RT-PCR with the JAZF1-357F forward and JJAZ1-843R reverse primers amplified a 480-bp cDNA fragment from endometrial stromal sarcoma carrying the t(7;17)(p15;q12), but not from the immortalized normal T HESCs cell line (Fig. 1). To verify the presence of the JAZF1/SUZ12 chimeric transcript, the amplified products were analyzed by direct sequencing (Fig. 1). The fusion was identical to that previously reported, i.e., junction of exon 3 of JAZF1 with exon 2 of SUZ12 (2,6). Similarly, nested PCR with the inner primer combination JAZF1-390F/JJAZ1-827R amplified JAZF1/SUZ12 cDNA fragments from endometrial stromal sarcoma, but not from the T HESCs cell line (Fig. 1). The same results were obtained in PCR with the primer set Fusion-286F/Fusion-541R. To elucidate, the JAZF1/SUZ12 chimeric transcript was amplified from the endometrial stromal sarcoma cDNA, but no JAZF1/SUZ12 was found in the T HESCs cell line (Fig. 1).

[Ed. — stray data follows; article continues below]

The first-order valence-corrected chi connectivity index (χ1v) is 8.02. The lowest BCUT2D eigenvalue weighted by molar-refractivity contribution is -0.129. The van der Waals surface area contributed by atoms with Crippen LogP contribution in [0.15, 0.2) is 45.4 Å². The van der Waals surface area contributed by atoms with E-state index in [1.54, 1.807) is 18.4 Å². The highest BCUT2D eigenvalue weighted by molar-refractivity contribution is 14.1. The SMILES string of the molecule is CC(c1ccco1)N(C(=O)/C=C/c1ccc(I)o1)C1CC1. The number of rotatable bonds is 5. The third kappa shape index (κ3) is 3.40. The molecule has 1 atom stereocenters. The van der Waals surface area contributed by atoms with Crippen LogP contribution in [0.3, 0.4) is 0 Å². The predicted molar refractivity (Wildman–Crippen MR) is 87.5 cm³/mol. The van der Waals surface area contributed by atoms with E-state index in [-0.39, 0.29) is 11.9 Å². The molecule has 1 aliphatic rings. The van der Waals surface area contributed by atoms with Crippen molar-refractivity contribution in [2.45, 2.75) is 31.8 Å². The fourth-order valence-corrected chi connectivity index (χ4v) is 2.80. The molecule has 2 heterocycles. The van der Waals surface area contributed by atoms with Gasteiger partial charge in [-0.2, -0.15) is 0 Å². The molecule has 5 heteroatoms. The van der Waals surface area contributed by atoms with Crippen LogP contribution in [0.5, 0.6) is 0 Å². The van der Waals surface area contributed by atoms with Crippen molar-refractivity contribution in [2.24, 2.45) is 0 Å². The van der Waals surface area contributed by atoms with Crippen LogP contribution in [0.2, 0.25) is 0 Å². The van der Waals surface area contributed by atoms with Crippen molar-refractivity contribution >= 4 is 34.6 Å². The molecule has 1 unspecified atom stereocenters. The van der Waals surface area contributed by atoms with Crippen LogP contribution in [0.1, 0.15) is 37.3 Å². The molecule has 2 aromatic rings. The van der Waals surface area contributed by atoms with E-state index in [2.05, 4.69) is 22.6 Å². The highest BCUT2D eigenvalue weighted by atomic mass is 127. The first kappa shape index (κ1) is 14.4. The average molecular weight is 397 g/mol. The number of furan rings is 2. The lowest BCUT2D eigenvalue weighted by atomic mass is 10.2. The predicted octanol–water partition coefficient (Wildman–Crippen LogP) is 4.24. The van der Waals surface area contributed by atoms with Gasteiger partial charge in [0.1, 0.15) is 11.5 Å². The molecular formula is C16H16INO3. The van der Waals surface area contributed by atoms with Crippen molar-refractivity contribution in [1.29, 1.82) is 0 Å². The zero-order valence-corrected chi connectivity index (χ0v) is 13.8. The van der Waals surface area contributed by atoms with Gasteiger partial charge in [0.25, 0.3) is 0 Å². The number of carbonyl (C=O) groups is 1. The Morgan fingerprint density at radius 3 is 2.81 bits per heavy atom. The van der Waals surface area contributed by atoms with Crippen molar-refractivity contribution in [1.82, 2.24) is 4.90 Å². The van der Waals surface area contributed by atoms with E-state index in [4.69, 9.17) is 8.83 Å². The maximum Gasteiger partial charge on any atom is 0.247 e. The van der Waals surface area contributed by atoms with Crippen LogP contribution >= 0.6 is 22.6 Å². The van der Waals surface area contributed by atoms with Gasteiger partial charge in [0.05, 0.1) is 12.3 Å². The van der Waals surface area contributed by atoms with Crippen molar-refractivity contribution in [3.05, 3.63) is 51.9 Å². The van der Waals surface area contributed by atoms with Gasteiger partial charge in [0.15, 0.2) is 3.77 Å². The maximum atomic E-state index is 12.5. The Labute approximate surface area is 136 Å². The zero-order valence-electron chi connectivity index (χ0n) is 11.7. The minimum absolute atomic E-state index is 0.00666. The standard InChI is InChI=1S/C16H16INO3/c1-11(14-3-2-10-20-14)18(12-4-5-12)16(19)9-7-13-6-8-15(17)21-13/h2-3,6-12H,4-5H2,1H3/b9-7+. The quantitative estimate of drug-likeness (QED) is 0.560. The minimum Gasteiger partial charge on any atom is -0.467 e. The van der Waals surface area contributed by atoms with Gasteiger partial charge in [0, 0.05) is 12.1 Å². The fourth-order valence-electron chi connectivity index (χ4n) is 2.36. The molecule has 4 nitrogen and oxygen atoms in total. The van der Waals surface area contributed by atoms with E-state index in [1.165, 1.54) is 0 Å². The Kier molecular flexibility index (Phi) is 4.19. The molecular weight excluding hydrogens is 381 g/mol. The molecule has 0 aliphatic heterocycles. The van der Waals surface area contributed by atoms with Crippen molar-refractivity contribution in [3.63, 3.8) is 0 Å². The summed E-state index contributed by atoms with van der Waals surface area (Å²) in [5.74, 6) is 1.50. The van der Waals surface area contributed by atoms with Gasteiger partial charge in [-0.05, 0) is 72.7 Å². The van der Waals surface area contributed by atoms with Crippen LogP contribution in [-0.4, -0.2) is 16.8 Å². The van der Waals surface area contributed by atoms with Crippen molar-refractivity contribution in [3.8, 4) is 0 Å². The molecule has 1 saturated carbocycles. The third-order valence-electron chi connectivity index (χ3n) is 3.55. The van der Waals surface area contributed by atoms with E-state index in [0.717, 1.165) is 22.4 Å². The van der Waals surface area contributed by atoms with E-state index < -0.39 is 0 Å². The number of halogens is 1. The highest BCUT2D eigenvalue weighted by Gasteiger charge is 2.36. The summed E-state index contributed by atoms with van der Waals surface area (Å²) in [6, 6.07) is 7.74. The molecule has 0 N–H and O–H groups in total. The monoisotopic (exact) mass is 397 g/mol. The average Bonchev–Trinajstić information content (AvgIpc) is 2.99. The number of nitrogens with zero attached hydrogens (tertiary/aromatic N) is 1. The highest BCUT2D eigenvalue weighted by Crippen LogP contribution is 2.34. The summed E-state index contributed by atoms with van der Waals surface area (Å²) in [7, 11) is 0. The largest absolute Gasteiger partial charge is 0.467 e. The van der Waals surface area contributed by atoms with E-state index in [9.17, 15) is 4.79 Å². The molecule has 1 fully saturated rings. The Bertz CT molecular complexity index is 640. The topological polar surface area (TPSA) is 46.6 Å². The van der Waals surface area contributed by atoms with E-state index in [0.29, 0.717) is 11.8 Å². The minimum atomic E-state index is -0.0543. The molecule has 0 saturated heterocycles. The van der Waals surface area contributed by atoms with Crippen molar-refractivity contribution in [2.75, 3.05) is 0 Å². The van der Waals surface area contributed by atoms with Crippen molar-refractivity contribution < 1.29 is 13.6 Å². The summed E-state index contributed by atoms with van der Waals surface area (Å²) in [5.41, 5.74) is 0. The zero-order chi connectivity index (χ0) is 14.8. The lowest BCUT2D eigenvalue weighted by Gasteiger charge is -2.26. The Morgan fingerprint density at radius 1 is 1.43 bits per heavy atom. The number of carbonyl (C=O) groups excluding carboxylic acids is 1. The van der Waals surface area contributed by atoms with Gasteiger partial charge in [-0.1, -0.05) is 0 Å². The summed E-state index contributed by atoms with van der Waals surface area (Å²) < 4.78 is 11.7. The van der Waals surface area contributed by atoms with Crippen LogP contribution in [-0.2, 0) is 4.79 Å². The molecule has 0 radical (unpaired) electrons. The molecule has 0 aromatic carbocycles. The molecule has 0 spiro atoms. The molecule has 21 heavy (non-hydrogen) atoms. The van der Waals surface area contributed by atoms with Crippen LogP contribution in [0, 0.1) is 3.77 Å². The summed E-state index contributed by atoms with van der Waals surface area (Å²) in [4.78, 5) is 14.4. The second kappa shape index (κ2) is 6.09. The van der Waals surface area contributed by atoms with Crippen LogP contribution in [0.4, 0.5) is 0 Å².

RT-PCR analysis of the T HESCs cell line for the detection of the JAZF1/SUZ12 chimeric transcript. (A) PCR amplification using the out-primer combination JAZF1-357/JJAZ1-843R. (B) The first PCR-amplified products (1 μl) were used as a template in a second nested PCR with the primers JAZF1-390F/JJAZ1-827R. (C) PCR amplification with the primer combination Fusion-286F/Fusion-541R. JAZF1/SUZ12 chimeric transcripts were not amplified in the T HESCs cell line, while they were found in an endometrial stromal sarcoma carrying the t(7;17) chromosomal aberration [t(7;17)-ESS]. Amplification of a cDNA fragment for the ABL1 gene in the T HESCs was used as an internal control. For the out-primer combination, blank is no RNA in the cDNA synthesis. For nested PCR, no first round PCR amplified products in the second PCR. M, 100-bp DNA ladder. (D) Partial chromatogram showing the fusion of JAZF1 and SUZ12 in the JAZF1/SUZ12 chimeric transcript found in the t(7;17)-ESS.